Price $69 MSRP

The Shinobi doesn't include a native 3.5" external bay or 2.5" drive mount for SSDs, but BitFenix does happily include an adapter that can be used for either of these which I'll show you during the assembly. My only complaints regarding the adapter are that there isn't more than one, and that it does take up one of the 5.25" bays. Other than those points, it's a fairly elegant solution.

One other issue you may run into is clearance: while our Zalman CNPS9900 was able to fit with some headroom, you may have a little trouble with larger tower coolers. Likewise, you're not going to be able to fit a 240mm radiator inside the case, since the radiator and fans are liable to butt up against the motherboard. That's not a huge complaint since if you're going to use a 240mm radiator and liquid cooling system, you're probably going to spend more than $69 on your case. Finally, our GeForce GTX 580 did have some clearance issues with hard drives installed behind it, so be forewarned: when using a longer card you'll wind up losing one or two of the copious eight 3.5" bays.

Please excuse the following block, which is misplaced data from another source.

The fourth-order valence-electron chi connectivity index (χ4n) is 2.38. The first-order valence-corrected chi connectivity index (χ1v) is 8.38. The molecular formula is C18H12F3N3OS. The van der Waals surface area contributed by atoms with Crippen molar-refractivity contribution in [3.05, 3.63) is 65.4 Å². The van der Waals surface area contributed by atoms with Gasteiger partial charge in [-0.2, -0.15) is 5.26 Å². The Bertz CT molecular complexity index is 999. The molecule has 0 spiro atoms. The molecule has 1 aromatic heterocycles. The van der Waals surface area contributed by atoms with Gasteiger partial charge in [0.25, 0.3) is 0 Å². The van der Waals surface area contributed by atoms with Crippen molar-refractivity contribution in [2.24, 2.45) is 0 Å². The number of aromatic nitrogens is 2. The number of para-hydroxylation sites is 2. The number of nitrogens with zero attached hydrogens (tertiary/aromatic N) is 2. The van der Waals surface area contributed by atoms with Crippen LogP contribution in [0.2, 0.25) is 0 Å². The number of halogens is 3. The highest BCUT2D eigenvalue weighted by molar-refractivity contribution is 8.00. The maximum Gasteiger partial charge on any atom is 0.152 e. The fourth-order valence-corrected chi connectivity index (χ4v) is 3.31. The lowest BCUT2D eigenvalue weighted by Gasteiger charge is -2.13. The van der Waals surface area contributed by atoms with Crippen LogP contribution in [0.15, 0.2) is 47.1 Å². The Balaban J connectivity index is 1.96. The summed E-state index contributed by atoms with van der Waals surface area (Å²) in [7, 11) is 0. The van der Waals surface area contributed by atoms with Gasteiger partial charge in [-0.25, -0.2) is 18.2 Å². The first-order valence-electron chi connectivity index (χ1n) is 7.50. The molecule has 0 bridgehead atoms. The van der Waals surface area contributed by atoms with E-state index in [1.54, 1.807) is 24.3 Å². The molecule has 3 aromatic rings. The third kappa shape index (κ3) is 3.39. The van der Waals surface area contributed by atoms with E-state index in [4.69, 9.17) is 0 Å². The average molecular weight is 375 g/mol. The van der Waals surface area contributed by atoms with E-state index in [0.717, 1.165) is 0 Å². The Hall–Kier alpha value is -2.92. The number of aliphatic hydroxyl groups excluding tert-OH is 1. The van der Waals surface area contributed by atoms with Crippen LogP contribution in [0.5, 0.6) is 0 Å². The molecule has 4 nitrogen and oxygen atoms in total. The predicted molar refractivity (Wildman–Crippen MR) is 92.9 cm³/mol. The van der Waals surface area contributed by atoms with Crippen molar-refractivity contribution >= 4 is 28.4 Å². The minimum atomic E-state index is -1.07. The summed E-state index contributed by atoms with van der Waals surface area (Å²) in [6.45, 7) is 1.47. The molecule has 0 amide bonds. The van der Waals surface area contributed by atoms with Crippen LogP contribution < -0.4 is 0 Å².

In and Around the BitFenix Shinobi
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  • 7Enigma - Thursday, June 23, 2011 - link

    I have to agree with the other comments. Testing a worst-case scenario is extremely useful, but for a very small percentage of the target market at this budget level. There has to also be a test done at a more reasonable build configuration. I think reasonable build in this day and age is 1 SSD drive (boot), 1 large mechanical HDD (storage), and one optical drive. I'd wager >80% of the potential buyers of this case have that (or less with only a single large mechanical HDD) to install. Seriously man there are 8 drive bays! Very few if anyone is going to use 6, let alone all 8.

    I get it, it's extra work to retest with a slightly different configuration, but I believe to only test in worst case it unfairly showed this product that otherwise seems to be a great value for the money. So here is my recommendation: